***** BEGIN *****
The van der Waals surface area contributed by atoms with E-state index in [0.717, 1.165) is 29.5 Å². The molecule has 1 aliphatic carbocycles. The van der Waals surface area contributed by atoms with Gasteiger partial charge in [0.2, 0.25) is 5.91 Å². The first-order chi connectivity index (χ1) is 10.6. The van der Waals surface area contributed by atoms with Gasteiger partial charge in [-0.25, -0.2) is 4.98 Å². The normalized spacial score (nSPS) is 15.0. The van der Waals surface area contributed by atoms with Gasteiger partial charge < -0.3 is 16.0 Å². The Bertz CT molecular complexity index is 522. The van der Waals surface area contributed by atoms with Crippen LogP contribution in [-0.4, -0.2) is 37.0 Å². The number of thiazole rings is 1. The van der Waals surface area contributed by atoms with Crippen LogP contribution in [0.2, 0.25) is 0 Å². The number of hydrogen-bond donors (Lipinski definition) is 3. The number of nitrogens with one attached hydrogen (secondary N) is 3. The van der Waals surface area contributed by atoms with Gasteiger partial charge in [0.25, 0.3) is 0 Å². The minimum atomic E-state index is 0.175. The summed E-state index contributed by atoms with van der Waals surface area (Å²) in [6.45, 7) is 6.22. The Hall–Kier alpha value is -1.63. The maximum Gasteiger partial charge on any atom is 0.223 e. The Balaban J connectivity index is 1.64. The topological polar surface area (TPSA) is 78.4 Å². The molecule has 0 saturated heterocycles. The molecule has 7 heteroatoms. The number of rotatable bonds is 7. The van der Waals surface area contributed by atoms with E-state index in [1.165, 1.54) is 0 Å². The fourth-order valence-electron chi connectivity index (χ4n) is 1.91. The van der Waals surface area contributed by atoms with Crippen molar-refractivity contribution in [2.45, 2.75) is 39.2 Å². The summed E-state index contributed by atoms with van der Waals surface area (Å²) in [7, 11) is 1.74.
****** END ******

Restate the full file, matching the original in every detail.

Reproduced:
The van der Waals surface area contributed by atoms with E-state index in [0.717, 1.165) is 29.5 Å². The molecule has 1 aliphatic carbocycles. The van der Waals surface area contributed by atoms with Gasteiger partial charge in [0.2, 0.25) is 5.91 Å². The first-order chi connectivity index (χ1) is 10.6. The van der Waals surface area contributed by atoms with Gasteiger partial charge in [-0.25, -0.2) is 4.98 Å². The normalized spacial score (nSPS) is 15.0. The van der Waals surface area contributed by atoms with Gasteiger partial charge < -0.3 is 16.0 Å². The Bertz CT molecular complexity index is 522. The van der Waals surface area contributed by atoms with Crippen LogP contribution in [-0.4, -0.2) is 37.0 Å². The number of thiazole rings is 1. The van der Waals surface area contributed by atoms with Crippen LogP contribution in [0.2, 0.25) is 0 Å². The number of hydrogen-bond donors (Lipinski definition) is 3. The number of nitrogens with one attached hydrogen (secondary N) is 3. The van der Waals surface area contributed by atoms with Gasteiger partial charge in [0.25, 0.3) is 0 Å². The minimum atomic E-state index is 0.175. The summed E-state index contributed by atoms with van der Waals surface area (Å²) in [6.45, 7) is 6.22. The Hall–Kier alpha value is -1.63. The maximum Gasteiger partial charge on any atom is 0.223 e. The Balaban J connectivity index is 1.64. The topological polar surface area (TPSA) is 78.4 Å². The molecule has 0 saturated heterocycles. The molecule has 7 heteroatoms. The number of rotatable bonds is 7. The van der Waals surface area contributed by atoms with E-state index in [1.165, 1.54) is 0 Å². The fourth-order valence-electron chi connectivity index (χ4n) is 1.91. The van der Waals surface area contributed by atoms with Crippen molar-refractivity contribution in [2.45, 2.75) is 39.2 Å². The summed E-state index contributed by atoms with van der Waals surface area (Å²) in [7, 11) is 1.74.